Bitcoin, the decentralised crypto currency recently highlighted in the mainstream press with the takedown of the Silk Road, exists in an environment heavily dominated by men. Despite the structural reasons underlying the difference in early adoption, this is all set to change.
One semi-anecdotal survey, analysing the gender representation within the bitcoin community estimated that the proportion of bitcoiners who were women was approximately 2.5% which, even within the computer science fraternity which champions its use, is stunningly low. The question of why there should be such a gender gap is worth musing upon. Both computer science and finance are environments which are over populated with men, and so women joining a crypto-currency community are very likely to find themselves in the minority and socially isolated, although there are a number of other explanations why women have not been the early adopters, despite bitcoin having specific advantages for women.
Firstly, there is the disparity in technical hardware. Men tend to have higher disposable incomes than women to spend on higher grade technology. The higher grade of technology available, the easier mining is. Additionally, the technical hardware required to mine bitcoins other than in the very early days, is predominently graphic cards. Although men and women play computer games at similar rates, men tend towards games which are highly graphics orientated; women less so. Consequently men were more likely to already have the necessary hardware which could be configured as a test run for mining, whereas women would have had to make a specific investment. Secondly, differential patterns in investment also suggest that men would be attracted to bitcoin earlier. Men tend to make more high risk investments than women, and although less so now, bitcoin is still a “risky” currency. Its volatile nature means that there have been a number of opportunities to currency trade with traditional currencies and in the process make substantial gains. The potential of short-term gains tends to attract men to an investment rather than women. Yet bitcoin is an ideal form of currency for women, both as a short-term liquidity fund, a means of trade, and a long term investment.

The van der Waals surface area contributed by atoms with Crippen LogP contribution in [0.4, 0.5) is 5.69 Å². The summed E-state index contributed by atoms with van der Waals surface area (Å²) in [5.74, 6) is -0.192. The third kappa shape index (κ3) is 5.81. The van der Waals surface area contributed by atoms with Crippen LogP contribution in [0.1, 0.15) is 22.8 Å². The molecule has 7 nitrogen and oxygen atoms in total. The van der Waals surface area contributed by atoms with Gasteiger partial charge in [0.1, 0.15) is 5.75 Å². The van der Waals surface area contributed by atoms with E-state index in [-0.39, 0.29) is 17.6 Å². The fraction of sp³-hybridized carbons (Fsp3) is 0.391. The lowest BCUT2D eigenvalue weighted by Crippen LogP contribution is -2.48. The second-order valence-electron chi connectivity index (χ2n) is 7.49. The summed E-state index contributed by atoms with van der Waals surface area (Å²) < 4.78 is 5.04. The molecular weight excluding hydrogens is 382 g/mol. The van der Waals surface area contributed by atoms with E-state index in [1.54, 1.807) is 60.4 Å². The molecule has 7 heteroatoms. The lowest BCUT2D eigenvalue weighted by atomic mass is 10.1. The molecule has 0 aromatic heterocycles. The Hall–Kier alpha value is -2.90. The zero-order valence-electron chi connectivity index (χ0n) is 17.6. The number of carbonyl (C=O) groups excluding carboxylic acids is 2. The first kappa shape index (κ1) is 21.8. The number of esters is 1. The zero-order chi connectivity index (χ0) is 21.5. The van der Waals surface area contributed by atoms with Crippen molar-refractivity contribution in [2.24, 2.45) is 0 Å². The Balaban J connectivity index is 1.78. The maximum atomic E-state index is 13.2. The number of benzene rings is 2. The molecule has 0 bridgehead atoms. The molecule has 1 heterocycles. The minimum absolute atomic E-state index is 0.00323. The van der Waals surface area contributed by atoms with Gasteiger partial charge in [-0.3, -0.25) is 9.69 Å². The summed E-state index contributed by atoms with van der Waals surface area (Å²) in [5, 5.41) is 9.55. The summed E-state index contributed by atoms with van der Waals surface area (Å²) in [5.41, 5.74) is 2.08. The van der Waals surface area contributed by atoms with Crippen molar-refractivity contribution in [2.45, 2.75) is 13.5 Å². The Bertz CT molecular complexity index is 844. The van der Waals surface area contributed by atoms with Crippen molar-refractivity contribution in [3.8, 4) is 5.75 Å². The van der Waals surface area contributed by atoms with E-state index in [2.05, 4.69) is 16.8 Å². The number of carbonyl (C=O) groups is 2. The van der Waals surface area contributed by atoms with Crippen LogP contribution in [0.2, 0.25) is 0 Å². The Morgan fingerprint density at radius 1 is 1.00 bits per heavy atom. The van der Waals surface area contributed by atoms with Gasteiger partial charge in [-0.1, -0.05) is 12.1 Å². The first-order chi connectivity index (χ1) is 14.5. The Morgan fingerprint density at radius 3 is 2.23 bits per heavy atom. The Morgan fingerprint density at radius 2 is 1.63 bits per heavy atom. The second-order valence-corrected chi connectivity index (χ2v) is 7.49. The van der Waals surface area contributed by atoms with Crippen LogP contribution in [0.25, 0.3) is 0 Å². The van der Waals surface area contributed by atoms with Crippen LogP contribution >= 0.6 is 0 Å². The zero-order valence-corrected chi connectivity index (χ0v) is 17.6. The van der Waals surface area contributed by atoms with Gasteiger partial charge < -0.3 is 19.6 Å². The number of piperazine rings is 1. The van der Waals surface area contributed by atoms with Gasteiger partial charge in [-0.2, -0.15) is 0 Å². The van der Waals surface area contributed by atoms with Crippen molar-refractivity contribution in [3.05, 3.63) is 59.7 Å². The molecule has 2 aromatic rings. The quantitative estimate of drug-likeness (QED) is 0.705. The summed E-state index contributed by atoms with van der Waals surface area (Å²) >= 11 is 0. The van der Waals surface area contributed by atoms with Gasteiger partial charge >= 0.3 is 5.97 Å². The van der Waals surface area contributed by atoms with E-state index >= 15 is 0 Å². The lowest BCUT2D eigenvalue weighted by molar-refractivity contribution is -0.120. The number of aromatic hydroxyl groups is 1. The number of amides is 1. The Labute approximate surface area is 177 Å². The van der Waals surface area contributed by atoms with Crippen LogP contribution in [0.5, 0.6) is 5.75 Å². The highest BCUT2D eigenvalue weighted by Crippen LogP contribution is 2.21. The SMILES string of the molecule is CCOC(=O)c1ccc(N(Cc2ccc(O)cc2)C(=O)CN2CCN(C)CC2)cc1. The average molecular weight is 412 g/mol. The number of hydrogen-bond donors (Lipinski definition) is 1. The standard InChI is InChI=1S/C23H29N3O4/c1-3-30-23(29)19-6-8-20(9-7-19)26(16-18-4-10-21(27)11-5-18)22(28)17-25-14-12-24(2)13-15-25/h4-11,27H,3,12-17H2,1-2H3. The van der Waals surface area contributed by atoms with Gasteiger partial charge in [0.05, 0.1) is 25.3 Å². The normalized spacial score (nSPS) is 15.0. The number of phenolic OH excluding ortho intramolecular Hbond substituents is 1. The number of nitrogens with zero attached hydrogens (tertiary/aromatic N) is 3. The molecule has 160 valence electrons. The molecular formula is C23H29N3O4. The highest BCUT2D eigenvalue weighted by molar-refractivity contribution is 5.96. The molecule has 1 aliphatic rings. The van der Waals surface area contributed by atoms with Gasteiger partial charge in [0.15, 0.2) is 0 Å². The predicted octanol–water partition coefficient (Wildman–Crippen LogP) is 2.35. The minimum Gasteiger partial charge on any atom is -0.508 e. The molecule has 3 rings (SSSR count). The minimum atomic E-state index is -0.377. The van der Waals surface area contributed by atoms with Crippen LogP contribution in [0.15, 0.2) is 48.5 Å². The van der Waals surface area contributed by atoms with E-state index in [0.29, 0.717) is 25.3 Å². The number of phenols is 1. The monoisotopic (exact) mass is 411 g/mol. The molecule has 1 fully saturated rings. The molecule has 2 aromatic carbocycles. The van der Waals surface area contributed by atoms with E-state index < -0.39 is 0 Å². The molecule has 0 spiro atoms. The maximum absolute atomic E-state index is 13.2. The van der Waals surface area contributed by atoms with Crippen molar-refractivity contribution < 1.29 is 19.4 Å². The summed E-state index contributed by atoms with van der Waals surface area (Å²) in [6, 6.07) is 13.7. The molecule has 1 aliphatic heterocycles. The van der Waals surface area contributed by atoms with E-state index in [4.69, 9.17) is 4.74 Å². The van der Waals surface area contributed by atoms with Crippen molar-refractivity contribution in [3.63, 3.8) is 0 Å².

Women in general have less disposable income than men, and consequently less money to save or invest. The small denominations of bitcoin which can be easily transferred at low cost allow women to save at modest rate, whereby any “loose change” can be put into a wallet for saving away from any money used for purchase without the necessity of opening a seperate bank account, nor the temptation of a penny jar. The privacy which a bitcoin wallet affords also allows women to save without having to deal with institutions such as banks or finance companies. Women who find themselves in difficult situations, particularly within relationships can frequently find it difficult to raise the necessary capital to exit the relationship, while frequently also being subjected to financial abuse. Saving in a bank account risks statements being sent to the communal home, which a controlling partner may open and demand access to; while saving in cash risks the money being found and appropriated. A bitcoin exit fund on the other hand allows women to hold money in a format that only they can access, without any form of public transaction record which can be traced directly back to them.